Preventing Sports Injuries a Priority of NRHS Athletic Training Program
Originally published in the "North Reading Transcript," June 1, 2006
By Maureen G. Doherty
Throughout the various sport seasons, Harmeling Physical Therapy, 325 Main St., has continued to work directly with the student-athletes at North Reading High School.
NRHS athletes are welcome to call the clinic (978-276-0991) or stop by any time to have any injury or pain evaluated by a staff member free of charge. Students and parents may also have their questions answered regarding proper stretching and strengthening techniques to prevent pain, strains and recurring injuries.
NRHS Athletic Trainer Beth Vaughan of Harmeling Physical Therapy is available to student-athletes any time after school during the week. She also assists students who need to be taped or have their progress evaluated before all varsity sporting events. And she is on the sidelines at varsity home games as a "first responder" in acute situations.
Injury prevention through education remains a primary goal of Harmeling Physical Therapy through its growing relationship with NRHS student-athletes, coaches and parents over the past three years and nine sports seasons.
In an effort to raise awareness of potential avoidable injuries, Peter Harmeling, a North Reading resident, parent and youth coach, has also offered free musculoskeletal and orthopedic screenings to the students at clinics held at the school.
"One of our goals for this program is to try to prevent injuries by identifying factors that might predispose the athletes to injury, with the goal being to keep the athletes in competition all season," said Vaughan.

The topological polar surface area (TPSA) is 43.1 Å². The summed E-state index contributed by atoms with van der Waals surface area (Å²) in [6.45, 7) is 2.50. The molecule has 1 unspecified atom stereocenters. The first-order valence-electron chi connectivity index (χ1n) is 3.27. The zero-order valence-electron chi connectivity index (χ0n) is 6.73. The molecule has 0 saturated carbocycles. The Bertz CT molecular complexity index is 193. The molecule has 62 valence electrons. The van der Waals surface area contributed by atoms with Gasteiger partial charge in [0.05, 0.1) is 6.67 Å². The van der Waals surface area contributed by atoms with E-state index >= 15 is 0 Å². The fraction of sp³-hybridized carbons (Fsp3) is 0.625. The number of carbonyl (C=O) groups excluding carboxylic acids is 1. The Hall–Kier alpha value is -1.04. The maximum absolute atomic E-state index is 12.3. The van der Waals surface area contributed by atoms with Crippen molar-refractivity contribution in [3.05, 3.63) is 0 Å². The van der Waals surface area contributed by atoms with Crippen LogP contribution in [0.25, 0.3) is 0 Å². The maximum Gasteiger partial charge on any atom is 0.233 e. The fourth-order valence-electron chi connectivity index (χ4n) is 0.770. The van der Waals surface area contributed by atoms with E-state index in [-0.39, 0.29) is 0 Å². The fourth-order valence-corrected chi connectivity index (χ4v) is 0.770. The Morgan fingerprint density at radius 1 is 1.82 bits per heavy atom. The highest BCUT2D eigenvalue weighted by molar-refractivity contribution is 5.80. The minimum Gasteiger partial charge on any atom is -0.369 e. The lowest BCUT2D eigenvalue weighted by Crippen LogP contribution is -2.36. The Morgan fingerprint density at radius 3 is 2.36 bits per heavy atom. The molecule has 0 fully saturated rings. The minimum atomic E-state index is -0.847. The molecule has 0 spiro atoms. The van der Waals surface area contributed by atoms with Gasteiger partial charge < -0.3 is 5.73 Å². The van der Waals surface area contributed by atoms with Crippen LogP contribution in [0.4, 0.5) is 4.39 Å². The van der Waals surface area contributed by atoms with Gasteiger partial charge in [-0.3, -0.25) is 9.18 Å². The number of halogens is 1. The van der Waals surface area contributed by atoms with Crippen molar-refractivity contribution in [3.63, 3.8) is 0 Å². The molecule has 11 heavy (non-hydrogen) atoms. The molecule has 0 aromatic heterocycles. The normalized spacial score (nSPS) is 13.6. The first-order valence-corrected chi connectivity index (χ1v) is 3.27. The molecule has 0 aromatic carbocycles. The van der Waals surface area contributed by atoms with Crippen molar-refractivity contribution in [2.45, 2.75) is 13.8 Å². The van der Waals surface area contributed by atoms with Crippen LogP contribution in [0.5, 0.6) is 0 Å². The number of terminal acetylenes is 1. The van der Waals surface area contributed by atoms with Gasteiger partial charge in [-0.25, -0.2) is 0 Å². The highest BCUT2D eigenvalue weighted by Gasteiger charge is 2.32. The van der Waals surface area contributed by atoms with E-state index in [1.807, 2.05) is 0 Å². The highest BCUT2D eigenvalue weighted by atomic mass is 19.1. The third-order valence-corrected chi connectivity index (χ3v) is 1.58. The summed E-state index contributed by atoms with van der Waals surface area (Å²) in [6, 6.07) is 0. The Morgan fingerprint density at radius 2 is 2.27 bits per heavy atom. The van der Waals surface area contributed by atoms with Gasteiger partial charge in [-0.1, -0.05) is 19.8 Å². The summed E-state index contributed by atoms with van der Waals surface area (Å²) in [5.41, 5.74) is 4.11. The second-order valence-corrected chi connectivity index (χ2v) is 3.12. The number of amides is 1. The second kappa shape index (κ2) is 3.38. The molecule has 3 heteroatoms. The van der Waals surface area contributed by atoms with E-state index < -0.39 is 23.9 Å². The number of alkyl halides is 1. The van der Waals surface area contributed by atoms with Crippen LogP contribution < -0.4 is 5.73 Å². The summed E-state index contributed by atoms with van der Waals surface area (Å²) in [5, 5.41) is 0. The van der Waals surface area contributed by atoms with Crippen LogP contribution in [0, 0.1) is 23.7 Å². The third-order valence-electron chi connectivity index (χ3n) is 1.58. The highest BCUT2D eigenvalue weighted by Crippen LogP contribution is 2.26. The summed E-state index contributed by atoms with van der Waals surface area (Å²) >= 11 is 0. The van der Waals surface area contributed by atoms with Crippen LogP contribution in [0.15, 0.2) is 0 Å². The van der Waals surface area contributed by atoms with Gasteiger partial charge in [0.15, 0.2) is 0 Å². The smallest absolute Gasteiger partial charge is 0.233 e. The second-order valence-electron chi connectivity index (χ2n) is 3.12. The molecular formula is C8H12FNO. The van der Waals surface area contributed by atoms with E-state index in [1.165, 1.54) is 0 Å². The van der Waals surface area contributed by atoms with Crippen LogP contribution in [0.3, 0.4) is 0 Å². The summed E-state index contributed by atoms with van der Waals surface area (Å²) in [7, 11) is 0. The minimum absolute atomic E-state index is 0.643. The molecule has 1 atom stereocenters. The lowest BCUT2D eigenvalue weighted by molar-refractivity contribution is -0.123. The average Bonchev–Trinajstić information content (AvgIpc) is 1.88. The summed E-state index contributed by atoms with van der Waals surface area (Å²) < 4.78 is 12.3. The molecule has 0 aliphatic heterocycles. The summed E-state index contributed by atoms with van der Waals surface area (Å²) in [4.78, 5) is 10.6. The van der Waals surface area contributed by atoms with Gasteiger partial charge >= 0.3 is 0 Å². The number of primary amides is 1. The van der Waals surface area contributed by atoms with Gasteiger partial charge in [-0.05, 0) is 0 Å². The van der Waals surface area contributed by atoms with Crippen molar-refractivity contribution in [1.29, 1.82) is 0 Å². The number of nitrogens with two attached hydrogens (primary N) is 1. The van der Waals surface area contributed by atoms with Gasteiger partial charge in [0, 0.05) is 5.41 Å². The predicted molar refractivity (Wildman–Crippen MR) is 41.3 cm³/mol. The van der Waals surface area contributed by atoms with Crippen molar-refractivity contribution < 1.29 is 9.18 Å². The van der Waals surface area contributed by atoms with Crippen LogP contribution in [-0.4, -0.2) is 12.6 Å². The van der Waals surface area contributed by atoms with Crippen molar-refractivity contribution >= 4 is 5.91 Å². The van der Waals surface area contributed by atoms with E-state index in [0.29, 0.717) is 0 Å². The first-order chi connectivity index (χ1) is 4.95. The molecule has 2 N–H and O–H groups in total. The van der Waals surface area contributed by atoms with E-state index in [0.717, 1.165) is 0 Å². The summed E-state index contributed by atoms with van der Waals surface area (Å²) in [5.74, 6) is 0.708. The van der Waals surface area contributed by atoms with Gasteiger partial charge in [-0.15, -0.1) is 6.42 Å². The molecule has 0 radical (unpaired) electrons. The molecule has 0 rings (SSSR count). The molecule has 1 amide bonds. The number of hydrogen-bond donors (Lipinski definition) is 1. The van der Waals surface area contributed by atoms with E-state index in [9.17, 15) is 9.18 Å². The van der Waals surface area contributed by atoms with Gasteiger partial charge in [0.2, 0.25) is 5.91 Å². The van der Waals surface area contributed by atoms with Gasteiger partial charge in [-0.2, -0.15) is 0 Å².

"Another goal is to educate the student-athlete about possible problem spots for injuries if they don't strengthen or stretch. For instance, having tight quads and weak stomach muscles could make an athlete prone to a back injury," she said.
A pre-screening questionnaire filled out by the students helped Harmeling, Vaughan and trainer Erica Sachez zone in on areas of concern to the students during one such clinic held this spring in the cafeteria.
For one runner, the complaint of a sore heel led to the discovery that Achilles tendinitis was being further aggravated by an ill-fitting shoe. Compounding the situation was an increase in miles being logged by the athlete during the transition between the indoor and outdoor seasons, and his attempt to run through the pain.
Ice therapy and a better method of stretching the calf prior to each run were among the recommendations offered to the student by Harmeling. Rather than simply stretching the calf by pressing up against a wall, the improved method has the athlete rest his forearms on a table for better leverage and deeper stretching.
As the season progressed, this athlete continued to improve upon his personal best marks while scoring valuable points for the team and remaining injury-free.
Regardless of the exterior appearance of a running shoe, they should be replaced after every 300 to 400 miles logged due to the wearing down of the shoe's shock absorption properties, Harmeling said.
Another typical injury seen by trainers and physical therapists in young athletes is "jumper's knee" which, as the name implies, generally affects those who jump a lot, such as basketball or volleyball players and high jumpers. Site-specific strengthening exercises are among the methods used to help an athlete avoid further, more serious injury to the knee or other frequent trouble spots such as shoulders, hips or back.
As another sports season comes to a close at NRHS, Harmeling Physical Therapy looks forward to assisting student-athletes in improving their performance on the field by helping them to remain pain-free and injury-free or getting them back into the action as soon as possible when an injury does occur.